Accessible best-of set from the brassy Serbian heavyweights.
John Doran 2012-06-11
The songs of the Boban i Marko Marković Orkestar might well be as unfamiliar as they are unpronounceable to the average Brit, but that doesn’t mean the Serbians aren’t big news on their home turf of Eastern Europe. In 2000 Oasis were due to take the main stage at the Sziget festival in Hungary but when it was pointed out to them that half of their 30,000 audience was watching this insanely popular Serbian brass band on the world music stage, they wisely decided to wait until they’d finished their set before swaggering on to play. This was certainly not something they ever had to do for another rock group.
But perhaps when you consider that in their own country they have won no fewer than six gongs at the Dragačevski Sabor awards (like a brass band Oscars) in front of its half a million or more annual attendants, you will get some kind of idea what a big deal they are. Their music has its roots firmly entrenched in the Roma tradition of high-octane gypsy brass, but has magpie tendencies enough to make it universal to international audiences, especially on the festival circuit.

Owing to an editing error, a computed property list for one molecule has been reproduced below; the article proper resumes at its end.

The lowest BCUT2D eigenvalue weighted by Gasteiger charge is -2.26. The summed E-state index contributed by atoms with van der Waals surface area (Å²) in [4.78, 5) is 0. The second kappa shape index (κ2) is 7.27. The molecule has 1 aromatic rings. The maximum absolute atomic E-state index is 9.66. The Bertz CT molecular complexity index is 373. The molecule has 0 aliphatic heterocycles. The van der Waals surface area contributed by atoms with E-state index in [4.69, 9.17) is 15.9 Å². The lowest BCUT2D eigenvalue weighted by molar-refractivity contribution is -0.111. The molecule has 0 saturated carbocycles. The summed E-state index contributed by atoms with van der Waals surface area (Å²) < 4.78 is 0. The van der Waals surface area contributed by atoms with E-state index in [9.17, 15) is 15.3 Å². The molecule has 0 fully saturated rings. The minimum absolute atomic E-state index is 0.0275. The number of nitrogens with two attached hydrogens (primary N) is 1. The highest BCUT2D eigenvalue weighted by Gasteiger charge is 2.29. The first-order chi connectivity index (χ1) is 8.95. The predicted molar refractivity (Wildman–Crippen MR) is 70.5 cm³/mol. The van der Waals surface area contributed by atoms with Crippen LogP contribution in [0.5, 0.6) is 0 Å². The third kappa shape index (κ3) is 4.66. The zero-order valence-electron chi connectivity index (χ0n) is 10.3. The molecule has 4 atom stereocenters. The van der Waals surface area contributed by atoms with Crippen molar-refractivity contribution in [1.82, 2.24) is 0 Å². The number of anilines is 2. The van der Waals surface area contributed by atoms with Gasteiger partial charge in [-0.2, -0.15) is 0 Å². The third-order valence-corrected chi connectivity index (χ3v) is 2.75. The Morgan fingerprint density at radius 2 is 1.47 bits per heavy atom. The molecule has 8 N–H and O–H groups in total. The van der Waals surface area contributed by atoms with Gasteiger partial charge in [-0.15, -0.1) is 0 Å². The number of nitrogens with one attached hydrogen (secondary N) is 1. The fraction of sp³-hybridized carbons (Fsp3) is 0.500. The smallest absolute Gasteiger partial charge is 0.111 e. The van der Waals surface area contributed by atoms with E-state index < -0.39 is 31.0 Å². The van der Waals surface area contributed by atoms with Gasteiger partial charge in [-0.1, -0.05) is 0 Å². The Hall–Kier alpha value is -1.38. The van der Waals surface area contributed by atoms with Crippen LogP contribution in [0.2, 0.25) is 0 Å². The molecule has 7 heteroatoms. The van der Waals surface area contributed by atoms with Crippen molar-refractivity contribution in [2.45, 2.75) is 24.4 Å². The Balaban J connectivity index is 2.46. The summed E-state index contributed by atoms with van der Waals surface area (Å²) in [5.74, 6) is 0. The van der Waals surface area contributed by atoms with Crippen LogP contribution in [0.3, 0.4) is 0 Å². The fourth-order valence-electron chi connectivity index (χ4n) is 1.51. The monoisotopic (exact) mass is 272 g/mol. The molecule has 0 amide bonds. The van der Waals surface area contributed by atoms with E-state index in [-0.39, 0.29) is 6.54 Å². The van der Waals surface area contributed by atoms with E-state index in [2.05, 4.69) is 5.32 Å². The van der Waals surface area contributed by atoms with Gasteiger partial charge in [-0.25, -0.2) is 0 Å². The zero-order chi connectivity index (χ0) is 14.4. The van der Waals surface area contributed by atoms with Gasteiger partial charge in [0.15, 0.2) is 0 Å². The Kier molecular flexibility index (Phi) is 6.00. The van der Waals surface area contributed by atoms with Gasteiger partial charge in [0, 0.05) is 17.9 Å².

This greatest hits comp (selected by BalkanBeats’ DJ Robert Soko) showcases their party tunes such as the breakneck signature romp through Hava Naguila and the blistering flugelhorn ska of Khelipe E Cheasa (which sounds uncannily like the theme music from Curb Your Enthusiasm remixed by DJ /rupture), as well as their successful ventures further afield. Dzumbus Funk (or Chaos Funk) sees them channelling the car chase spirit of Lalo Schifrin and Obecanje (or Promise) sees them blending brass with Latin rhythms. But one of the reasons why the group – who formed in the late 80s – have remained so popular is because they are now a cross-generational concern.
Band leader Boban Markovic has been sharing the stage with his son Marko since the latter turned 14 in 2002, and more recently they have been sharing band leading, writing, arranging and soloing duties as well. But Marko’s most important gift to the funky brass bunch has been that of modernisation, which has kept them relevant and steered them towards working with dance producers and including newer rhythms. In fact, Golden Horns concludes with a rambunctious swing/house remix of Go Marko Go. The sheer brass cheek of it.